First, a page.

How Navajo Nation Activist Allie Young Is Helping Protect Her Community From COVID-19

Allie Young
Allie Young

At the height of the pandemic, Navajo Nation — which spans more than 27,000 square miles of New Mexico, Arizona, Colorado, and Utah — reported the highest per-capita deaths in the country. This devastating trend inspired a surge in action by Diné activists like 31-year-old Allie Young, who returned to her homeland to work remotely. As the founder of Protect the Sacred — a grassroots initiative that educates and empowers Navajo youth about COVID-19 — Young has been instrumental in getting members of the community vaccinated against the virus. Currently, Navajo Nation is outpacing the rest of the US in terms of vaccine rollout, setting an impressive precedent for the rest of the country.

The people of Navajo Nation face challenges that have made battling the pandemic particularly hard. "Thirty percent of our community doesn't have access to running water, and 40 percent of our community doesn't have access to electricity," Young, who also works for Los Angeles-based nonprofit Harness, told POPSUGAR. "Jonathan Nez — the president of the Navajo Nation — has been working with Navajo-owned businesses to improve the broken infrastructure and to equip more homes with electricity and running water. The Centers for Disease Control and Prevention is telling folks to wash their hands for 20 seconds. It's not as easy when you don't have running water."

Moreover, indigenous families living in the Navajo nation have limited access to resources like grocery stores. "Approximately the size of West Virginia, there are very rural regions, and sometimes your neighbors are miles apart," Young explained. "There are only 13 grocery stores in total."

"The Centers for Disease Control and Prevention is telling folks to wash their hands for 20 seconds. It's not as easy when you don't have running water."

In response to these challenges, people living in the Navajo Nation banded together to help each other. "The community really came together as far as mutual aid goes," Young shared. "We had to make sure that we were getting food and essentials to folks who lived in very remote areas and may have not had transportation."

"People would travel for up to two hours to the nearest grocery stores, which often were in border towns just outside the Navajo Nation," Young continued. "Unfortunately, many of the border towns tend to be very racist. We visited those communities to do our shopping and often encountered Trump supporters who didn't wear masks."

Having witnessed a demonstrated need for education and empowerment in the community, Young founded Protect the Sacred in March 2020. "We're the first peoples of this land and of this country, and we've been decimated over the centuries," she explained. "Now, we only make up about two percent of the population in our own ancestral homelands. Over time, a lot of work has been put into assimilating us and erasing our culture and languages. We've done such a great job revitalizing and preserving our ancestral knowledge. Throughout the pandemic, there was a true threat to our culture, languages, and our elders."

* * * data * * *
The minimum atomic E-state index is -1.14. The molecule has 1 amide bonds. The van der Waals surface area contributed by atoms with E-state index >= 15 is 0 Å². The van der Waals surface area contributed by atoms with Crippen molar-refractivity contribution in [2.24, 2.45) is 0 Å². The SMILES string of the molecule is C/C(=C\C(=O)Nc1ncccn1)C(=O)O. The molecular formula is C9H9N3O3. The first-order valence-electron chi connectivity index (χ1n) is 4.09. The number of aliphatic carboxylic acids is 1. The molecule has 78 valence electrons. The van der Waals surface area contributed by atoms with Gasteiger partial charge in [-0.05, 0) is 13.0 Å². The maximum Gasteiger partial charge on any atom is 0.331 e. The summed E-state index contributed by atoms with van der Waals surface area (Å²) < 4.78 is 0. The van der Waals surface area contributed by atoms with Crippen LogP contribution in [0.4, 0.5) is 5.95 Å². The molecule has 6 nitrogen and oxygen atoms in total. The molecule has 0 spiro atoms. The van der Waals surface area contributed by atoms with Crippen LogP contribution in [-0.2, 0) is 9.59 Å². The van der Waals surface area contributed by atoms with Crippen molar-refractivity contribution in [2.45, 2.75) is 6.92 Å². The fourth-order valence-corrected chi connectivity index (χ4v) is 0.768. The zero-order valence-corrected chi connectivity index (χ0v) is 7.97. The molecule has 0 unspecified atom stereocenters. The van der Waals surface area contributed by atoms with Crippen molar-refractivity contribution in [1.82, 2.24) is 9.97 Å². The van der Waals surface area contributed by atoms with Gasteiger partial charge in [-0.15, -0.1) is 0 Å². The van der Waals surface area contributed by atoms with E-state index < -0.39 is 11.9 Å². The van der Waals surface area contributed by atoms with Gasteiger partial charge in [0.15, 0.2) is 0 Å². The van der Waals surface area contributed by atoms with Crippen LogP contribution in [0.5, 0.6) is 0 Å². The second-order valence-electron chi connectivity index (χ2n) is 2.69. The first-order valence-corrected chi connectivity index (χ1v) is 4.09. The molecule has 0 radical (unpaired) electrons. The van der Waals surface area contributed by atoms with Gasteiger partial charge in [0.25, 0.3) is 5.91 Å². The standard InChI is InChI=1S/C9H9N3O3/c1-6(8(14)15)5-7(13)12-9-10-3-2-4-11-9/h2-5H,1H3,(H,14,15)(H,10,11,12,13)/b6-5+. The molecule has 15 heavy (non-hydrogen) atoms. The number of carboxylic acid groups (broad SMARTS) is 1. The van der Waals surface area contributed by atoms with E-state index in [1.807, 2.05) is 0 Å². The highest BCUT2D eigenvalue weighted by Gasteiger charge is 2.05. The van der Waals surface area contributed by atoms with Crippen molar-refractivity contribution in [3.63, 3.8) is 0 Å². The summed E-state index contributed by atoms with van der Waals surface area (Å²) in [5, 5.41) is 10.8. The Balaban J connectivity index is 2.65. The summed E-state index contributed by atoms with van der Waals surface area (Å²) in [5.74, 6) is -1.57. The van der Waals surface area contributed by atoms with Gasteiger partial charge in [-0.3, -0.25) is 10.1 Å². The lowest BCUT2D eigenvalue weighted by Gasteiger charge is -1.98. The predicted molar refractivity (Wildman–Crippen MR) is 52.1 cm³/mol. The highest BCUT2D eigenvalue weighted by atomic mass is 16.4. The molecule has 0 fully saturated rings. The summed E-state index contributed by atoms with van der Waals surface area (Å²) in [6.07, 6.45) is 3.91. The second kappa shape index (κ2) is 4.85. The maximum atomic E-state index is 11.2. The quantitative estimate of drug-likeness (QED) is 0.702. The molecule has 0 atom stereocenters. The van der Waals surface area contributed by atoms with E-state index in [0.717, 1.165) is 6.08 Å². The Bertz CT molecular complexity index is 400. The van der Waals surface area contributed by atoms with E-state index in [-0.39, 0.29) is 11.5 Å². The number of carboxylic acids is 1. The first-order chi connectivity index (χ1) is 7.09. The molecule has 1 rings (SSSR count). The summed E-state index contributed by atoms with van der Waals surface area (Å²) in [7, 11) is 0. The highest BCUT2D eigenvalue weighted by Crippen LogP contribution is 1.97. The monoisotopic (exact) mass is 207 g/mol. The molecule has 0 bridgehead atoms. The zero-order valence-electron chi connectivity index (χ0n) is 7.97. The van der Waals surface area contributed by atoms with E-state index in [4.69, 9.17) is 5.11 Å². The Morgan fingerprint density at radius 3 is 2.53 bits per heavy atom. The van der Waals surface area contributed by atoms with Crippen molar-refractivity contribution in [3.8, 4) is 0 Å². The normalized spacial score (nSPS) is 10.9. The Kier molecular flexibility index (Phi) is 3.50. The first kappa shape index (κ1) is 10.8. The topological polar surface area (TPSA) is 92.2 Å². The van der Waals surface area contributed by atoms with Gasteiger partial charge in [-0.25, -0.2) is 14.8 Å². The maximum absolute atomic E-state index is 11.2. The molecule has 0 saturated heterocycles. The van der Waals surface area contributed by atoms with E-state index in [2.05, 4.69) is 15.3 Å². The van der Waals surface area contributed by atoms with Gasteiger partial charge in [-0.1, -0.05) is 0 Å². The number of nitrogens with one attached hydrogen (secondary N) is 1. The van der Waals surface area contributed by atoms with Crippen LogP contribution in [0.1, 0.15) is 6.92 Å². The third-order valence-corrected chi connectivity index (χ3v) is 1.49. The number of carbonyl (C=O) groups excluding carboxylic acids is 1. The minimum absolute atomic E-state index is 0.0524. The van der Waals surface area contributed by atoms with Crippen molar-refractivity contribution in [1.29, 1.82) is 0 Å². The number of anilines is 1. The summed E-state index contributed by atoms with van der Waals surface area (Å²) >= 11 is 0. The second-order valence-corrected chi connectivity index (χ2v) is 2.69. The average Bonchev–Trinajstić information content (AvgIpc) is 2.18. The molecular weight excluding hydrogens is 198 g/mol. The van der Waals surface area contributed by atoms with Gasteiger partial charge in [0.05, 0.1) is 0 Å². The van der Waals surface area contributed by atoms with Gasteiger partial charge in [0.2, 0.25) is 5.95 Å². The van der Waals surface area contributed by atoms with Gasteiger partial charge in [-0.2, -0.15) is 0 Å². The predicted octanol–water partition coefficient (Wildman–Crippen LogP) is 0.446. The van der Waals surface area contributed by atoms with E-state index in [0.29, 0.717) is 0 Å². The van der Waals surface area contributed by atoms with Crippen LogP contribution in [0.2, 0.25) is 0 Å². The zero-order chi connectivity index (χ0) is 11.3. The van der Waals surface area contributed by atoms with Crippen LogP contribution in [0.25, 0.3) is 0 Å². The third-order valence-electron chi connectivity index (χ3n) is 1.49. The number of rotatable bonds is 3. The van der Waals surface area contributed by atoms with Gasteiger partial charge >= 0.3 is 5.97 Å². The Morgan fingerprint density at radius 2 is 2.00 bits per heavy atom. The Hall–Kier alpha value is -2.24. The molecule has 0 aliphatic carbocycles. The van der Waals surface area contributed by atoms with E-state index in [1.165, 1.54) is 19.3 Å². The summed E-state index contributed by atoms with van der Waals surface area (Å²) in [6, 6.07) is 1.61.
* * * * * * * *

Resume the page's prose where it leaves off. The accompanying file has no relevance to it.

Allie Young

Young has a succinct answer as to why COVID-19 hit the Navajo Nation particularly hard. "We've been seeing that there's been a tremendous lack of funding and support for Indian Health Services, and that's why we've ended up in this situation," she said.

Young's first step to addressing the health crisis was getting information regarding COVID-19 out to her community. "I've partnered with the Community Organized Relief Effort and Johns Hopkins Center for American Indian Health to organize panels," she explained. "The first panel was released as a radio show through Gallup Public Radio in New Mexico. We gave people information about the vaccine and answered any questions that they had."

These panels attempt to address the unique cultural impact COVID-19 has had on the Navajo Nation. "We had a physician named Dr. [Rose] Whitehair talk about the science and the data. We also had a medicine man speak from our cultural perspective about vaccines. We just finished up our second panel, which discussed how the pandemic has affected different tribal communities across the nation in a more general sense."

Currently, Young plans to continue ensuring members of Navajo Nation have access to both COVID-19 testing sites and vaccinations. "The vaccine is something that's available to us and that we have access to," she said. "It's another way to continue to protect our elders, especially now that we're a year into the pandemic and we've seen how it's affected our community very negatively."

A master of communication, Young is now encouraging Navajo youth to tap into social media to spread the news about COVID-19 relief options. "I always tell my community that we're in some ways more fortunate and more educated than ever before," Young said. "We have access to things that our ancestors and our elders didn't have access to. So there are so many ways to get involved by simply opening up your social media account and seeing the presence of so many great organizations like Protect the Sacred. There are so many ways to get involved, there's no excuse anymore."

Interested in donating to Protect the Sacred? Head to its website. Just $46 will provide a family with their own hygiene kit, which includes bleach, hand sanitizer, protective personal equipment, and more.